61	subdirectories, and a summation of all nested file sizes.  This makes
62	the identification of large disk space consumers relatively quick, as
63	no 'du' or similar recursive scan of the file system is required.
66	Mount Syntax
67	============
69	The basic mount syntax is:
71	 # mount -t ceph monip[:port][,monip2[:port]...]:/[subdir] mnt
73	You only need to specify a single monitor, as the client will get the
74	full list when it connects.  (However, if the monitor you specify
75	happens to be down, the mount won't succeed.)  The port can be left
76	off if the monitor is using the default.  So if the monitor is at
79	 # mount -t ceph /mnt/ceph
81	is sufficient.  If /sbin/mount.ceph is installed, a hostname can be
82	used instead of an IP address.
86	Mount Options
87	=============
89	  ip=A.B.C.D[:N]
90		Specify the IP and/or port the client should bind to locally.
91		There is normally not much reason to do this.  If the IP is not
92		specified, the client's IP address is determined by looking at the
93		address its connection to the monitor originates from.
95	  wsize=X
96		Specify the maximum write size in bytes.  By default there is no
97		maximum.  Ceph will normally size writes based on the file stripe
98		size.
100	  rsize=X
101		Specify the maximum read size in bytes.  Default: 64 MB.
103	  rasize=X
104		Specify the maximum readahead.  Default: 8 MB.
106	  mount_timeout=X
107		Specify the timeout value for mount (in seconds), in the case
108		of a non-responsive Ceph file system.  The default is 30
109		seconds.
111	  rbytes
112		When stat() is called on a directory, set st_size to 'rbytes',
113		the summation of file sizes over all files nested beneath that
114		directory.  This is the default.
116	  norbytes
117		When stat() is called on a directory, set st_size to the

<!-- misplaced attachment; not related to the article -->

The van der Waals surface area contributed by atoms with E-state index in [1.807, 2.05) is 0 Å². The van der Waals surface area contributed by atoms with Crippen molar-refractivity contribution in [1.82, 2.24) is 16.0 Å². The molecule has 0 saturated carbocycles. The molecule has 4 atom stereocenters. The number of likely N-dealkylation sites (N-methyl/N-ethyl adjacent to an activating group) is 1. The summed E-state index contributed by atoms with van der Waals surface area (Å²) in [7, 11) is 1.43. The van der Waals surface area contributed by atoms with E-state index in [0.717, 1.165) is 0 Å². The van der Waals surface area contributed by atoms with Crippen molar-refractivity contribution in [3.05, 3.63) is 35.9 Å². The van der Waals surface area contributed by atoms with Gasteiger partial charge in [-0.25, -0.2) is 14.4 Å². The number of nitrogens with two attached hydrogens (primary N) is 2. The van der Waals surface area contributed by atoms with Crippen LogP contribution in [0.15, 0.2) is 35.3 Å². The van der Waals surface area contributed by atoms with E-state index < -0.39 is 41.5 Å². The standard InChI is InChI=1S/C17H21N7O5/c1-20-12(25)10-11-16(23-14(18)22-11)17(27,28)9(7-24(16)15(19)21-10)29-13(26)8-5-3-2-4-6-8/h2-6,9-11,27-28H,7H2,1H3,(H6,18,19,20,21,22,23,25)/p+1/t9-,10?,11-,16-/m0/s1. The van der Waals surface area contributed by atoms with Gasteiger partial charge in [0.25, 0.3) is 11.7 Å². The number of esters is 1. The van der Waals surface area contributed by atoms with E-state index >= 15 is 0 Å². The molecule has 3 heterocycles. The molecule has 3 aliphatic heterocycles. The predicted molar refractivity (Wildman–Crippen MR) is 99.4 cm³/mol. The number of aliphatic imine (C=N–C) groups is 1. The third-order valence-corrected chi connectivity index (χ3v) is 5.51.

118		number of entries in that directory.
120	  nocrc
121		Disable CRC32C calculation for data writes.  If set, the storage node
122		must rely on TCP's error correction to detect data corruption
123		in the data payload.
125	  dcache
126	        Use the dcache contents to perform negative lookups and
127	        readdir when the client has the entire directory contents in
128	        its cache.  (This does not change correctness; the client uses
129	        cached metadata only when a lease or capability ensures it is
130	        valid.)
132	  nodcache
133	        Do not use the dcache as above.  This avoids a significant amount of
134	        complex code, sacrificing performance without affecting correctness,
135	        and is useful for tracking down bugs.
137	  noasyncreaddir
138		Do not use the dcache as above for readdir.
140	More Information
141	================
143	For more information on Ceph, see the home page at
144		http://ceph.newdream.net/
146	The Linux kernel client source tree is available at
147		git://ceph.newdream.net/git/ceph-client.git
148		git://git.kernel.org/pub/scm/linux/kernel/git/sage/ceph-client.git
150	and the source for the full system is at
151		git://ceph.newdream.net/git/ceph.git
Hide Line Numbers
About Kernel Documentation Linux Kernel Contact Linux Resources Linux Blog

Information is copyright its respective author. All material is available from the Linux Kernel Source distributed under a GPL License. This page is provided as a free service by mjmwired.net.